Since we sent the extra troops and changed our strategy to counter-insurgency (COIN), the results could hardly be more startling. That is one of the more compelling stories being told on the tour. Pete Hegseth talks about his time in Doura when it served as AQI HQ in Baghdad and was essentially a no-go zone, and contrasting that with his trip to the same neighborhood 2 weeks ago where kids played in the streets and he didn't hear a single shot in three days out with patrols. Or Jeremiah Workman, who fought his way through 2 dozen insurgents in a single house in Fallujah earning the Navy Cross in '04, describe the utter normality of life when he went back last September. We are winning and so are the Iraqis. The losers are the MSM and the Defeatocrats.

Americans hate losers and they will not side with those who seek to stop our troops from finishing the job we set them to. It hurts the left deep in their souls to contemplate the willful slaughter of innocents they have attempted to portray as the result of our freeing the Iraqi people from a tyrant. They cannot fathom that peace could come from the barrel of a gun. Yet all peace worth having has been born of conflict. Our own liberation from tyranny was not negotiated by diplomats and pacifists, it was bought with the blood of patriots. The slave trade was ended when the US and British Navies said no more, and it was eradicated in the US when the Armies of the North refused to allow the South to continue the barbaric practice. World War II saw the military might of the free world prevail against Italian and German fascism and Japanese Imperialism and the combination of US and NATO defense spending and resolve bankrupted the Soviet Union and laid low one more evil empire.

Well we face another global threat and although it's real threat to the West is demographic, poses a direct threat to innocent civilians. The jihadists can't defeat us in combat, as a matter of fact they have died in bunches every time they try, but they can sow chaos and fear and make life miserable for many. They also have powerful, moneyed interests like the Saudi Wahabbists who fund radical Madrassas and help spread the message of Submission to all of Dar al Harb (That's all you non-submitted or dhimmified westerners).

No Worse Enemy....

And not in line to be "no better friend" either....

Because, if this is true , the jihadis/Psalmists/Al-Qeada et. al. are in for a wild, and short ride...

The Russians have played this game before, and they have a much more focused and "kinetic" strategy (to borrow a phrase from our books).  In fact, when they fought in Chechnya, they fought for awhile in the house to house method that we used to clear Al Fallujah,  but, after awhile, and quite a few young Russian soldiers had been wounded or killed, they decided on a much different course to "pacify" the city of Grozny.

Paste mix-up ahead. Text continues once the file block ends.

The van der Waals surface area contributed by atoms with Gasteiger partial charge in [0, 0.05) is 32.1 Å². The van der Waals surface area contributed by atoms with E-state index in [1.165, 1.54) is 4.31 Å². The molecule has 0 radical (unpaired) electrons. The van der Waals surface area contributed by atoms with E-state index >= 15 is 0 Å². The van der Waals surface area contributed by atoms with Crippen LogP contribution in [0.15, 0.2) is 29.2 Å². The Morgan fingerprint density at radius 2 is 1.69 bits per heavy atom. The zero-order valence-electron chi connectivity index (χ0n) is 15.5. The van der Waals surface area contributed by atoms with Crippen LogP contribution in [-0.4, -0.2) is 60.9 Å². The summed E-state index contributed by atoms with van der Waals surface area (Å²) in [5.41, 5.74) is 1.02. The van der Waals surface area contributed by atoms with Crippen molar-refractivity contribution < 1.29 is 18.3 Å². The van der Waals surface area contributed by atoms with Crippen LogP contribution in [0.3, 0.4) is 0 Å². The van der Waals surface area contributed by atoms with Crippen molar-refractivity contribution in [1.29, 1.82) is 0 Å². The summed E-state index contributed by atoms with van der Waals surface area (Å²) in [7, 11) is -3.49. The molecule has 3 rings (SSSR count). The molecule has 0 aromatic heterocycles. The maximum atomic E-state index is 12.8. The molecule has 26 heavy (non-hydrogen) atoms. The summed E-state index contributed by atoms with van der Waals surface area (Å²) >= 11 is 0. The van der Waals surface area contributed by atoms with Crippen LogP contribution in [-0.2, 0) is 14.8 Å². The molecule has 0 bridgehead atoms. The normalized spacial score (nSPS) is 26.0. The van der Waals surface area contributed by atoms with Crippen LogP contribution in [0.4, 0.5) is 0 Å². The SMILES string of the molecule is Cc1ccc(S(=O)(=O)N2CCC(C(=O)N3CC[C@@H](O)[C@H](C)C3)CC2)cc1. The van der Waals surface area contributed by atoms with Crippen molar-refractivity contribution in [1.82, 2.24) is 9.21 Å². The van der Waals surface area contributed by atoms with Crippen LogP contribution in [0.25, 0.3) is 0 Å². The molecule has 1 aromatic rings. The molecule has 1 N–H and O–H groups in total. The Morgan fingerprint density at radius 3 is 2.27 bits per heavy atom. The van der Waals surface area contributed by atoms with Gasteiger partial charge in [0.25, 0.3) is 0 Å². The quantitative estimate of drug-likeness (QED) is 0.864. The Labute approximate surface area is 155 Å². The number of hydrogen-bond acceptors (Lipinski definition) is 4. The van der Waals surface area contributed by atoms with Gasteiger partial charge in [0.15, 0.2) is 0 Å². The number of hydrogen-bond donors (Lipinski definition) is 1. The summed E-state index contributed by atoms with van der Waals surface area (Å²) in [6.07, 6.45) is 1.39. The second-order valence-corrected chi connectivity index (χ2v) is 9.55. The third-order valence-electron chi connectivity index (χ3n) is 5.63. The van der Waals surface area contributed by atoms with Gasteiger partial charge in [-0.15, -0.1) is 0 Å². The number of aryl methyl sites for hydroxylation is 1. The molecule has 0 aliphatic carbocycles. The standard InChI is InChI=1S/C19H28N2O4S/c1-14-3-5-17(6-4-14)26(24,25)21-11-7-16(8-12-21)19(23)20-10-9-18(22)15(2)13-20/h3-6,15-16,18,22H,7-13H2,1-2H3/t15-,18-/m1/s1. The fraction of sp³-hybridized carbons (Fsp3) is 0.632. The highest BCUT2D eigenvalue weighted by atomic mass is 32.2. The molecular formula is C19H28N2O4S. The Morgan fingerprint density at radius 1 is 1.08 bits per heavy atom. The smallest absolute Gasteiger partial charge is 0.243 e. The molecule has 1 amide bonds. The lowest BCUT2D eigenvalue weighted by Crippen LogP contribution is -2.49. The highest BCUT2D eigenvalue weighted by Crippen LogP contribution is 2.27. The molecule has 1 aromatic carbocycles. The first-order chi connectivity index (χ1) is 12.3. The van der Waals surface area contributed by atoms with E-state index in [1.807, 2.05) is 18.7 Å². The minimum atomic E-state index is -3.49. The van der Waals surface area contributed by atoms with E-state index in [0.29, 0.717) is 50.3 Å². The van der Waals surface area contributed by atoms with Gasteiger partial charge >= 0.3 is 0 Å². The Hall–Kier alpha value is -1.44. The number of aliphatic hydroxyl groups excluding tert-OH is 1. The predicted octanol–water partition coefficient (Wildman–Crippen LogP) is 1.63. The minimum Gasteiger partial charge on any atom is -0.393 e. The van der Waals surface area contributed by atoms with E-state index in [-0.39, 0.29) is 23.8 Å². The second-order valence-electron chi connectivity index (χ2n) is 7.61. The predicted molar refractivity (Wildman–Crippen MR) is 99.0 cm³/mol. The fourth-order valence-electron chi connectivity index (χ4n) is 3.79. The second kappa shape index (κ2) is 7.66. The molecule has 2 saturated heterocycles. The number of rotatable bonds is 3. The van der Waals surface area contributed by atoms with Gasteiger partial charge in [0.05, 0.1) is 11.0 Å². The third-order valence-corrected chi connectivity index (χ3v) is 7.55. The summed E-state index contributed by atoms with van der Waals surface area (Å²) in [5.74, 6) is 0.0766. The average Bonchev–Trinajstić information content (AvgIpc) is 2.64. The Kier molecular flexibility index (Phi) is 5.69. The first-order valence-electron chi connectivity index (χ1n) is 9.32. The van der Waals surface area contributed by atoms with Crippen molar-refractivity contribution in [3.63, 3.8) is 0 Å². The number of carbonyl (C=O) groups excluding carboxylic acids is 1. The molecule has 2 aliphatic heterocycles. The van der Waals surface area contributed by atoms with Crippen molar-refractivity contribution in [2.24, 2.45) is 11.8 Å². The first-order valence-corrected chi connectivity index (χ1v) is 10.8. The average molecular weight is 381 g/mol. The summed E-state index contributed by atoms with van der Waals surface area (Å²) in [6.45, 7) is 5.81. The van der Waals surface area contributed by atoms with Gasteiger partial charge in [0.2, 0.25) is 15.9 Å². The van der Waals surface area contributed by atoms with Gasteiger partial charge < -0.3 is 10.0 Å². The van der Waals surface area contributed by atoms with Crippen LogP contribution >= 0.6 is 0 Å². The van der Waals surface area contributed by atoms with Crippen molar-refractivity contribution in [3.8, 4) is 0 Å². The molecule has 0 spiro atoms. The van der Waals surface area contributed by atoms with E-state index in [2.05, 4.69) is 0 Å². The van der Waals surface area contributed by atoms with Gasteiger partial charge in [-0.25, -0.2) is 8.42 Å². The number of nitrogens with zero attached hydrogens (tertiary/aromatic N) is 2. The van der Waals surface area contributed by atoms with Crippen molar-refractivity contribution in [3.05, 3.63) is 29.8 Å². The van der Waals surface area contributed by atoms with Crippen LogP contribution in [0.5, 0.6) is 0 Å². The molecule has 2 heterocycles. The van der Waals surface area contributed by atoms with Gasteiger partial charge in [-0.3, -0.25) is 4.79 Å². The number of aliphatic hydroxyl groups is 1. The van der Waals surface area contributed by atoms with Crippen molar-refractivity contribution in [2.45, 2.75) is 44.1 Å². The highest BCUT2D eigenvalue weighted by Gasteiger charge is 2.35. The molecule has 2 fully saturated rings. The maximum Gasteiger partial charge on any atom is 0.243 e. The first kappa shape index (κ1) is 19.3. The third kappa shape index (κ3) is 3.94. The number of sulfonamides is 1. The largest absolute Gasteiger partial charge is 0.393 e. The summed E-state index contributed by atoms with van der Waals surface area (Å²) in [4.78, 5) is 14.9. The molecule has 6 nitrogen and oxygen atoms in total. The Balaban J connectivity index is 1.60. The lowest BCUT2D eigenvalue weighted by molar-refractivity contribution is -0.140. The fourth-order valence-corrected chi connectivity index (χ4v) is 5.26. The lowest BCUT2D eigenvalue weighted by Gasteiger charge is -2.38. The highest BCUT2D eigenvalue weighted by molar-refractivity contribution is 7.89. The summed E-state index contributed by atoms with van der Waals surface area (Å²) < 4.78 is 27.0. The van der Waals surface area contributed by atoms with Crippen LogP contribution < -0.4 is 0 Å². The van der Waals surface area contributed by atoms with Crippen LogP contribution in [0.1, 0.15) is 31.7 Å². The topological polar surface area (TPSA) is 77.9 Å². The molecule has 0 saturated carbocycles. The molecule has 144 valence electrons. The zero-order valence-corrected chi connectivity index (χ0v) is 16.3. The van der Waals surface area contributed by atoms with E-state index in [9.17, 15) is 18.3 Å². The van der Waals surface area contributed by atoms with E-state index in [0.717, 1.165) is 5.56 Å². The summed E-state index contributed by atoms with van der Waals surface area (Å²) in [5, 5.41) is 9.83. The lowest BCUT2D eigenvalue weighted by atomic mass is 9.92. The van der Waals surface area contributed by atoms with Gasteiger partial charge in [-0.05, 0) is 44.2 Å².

The fired artillery into the city at an average rate of 4,000 rounds an hour, 24 hours a day, for 30 days.

Continue reading "No Worse Enemy...." »

I never liked Obama nohow

SCRANTON, Pa. - Democrat Barack Obama on Monday promised Iraq and Afghanistan war veterans help with their grievances — save one. "I know it drives you nuts. But I'm not going to lower the drinking age," the presidential candidate said.

Army veteran Ernest Johnson, 23, of Connecticut, said one of the things that peeved him before he turned 21 was that he couldn't come home and drink a beer — even though he was old enough to serve in the armed services and die for his country. Obama told Johnson he sympathized, but that setting the legal drinking age at 21 had helped reduce drunken driving incidents and should remain.

Bite me Barack you nanny state, racist church-attending, non-military-supporting, professional wanking device.

"Outside the Wire" - Get Your Copy Now

    "Hopefully they'll grow some balls and just bound on us and try to overrun us, but they don't want to die that quickly." - Paratrooper of Blackfoot Company, "Outside the Wire"

The "Outside the Wire" DVD is now available.  Here is the trailer for the documentary about Iraq:

I was honored to be asked provide voice over comments for the Extras section on the 'Danger Close' episode (Blackfoot Company Paratroopers at OP Omar in Iraq) on the DVD.  J.D. Johannes, there with a video camera, was almost killed twice with the paratroopers (I don't know if it made the cut on the DVD because we did two takes, but I did ask him, "J.D., WTF were you thinking?"). 

The paratroopers were actually complaining about the lack of action when AQI decided to launch an attack to wipe them out - the quote at top of this post was made hours before the attack...and, at the time, one patrol was outside the wire and a Staff Sergeant had to figure out whether to try to make it back to the tiny fort, stay outside and fight to support the fort, or hunker down and hope to avoid detection.

You also hear the guys throw around quotes from "Full Metal Jacket" while engaging Al Qaeda.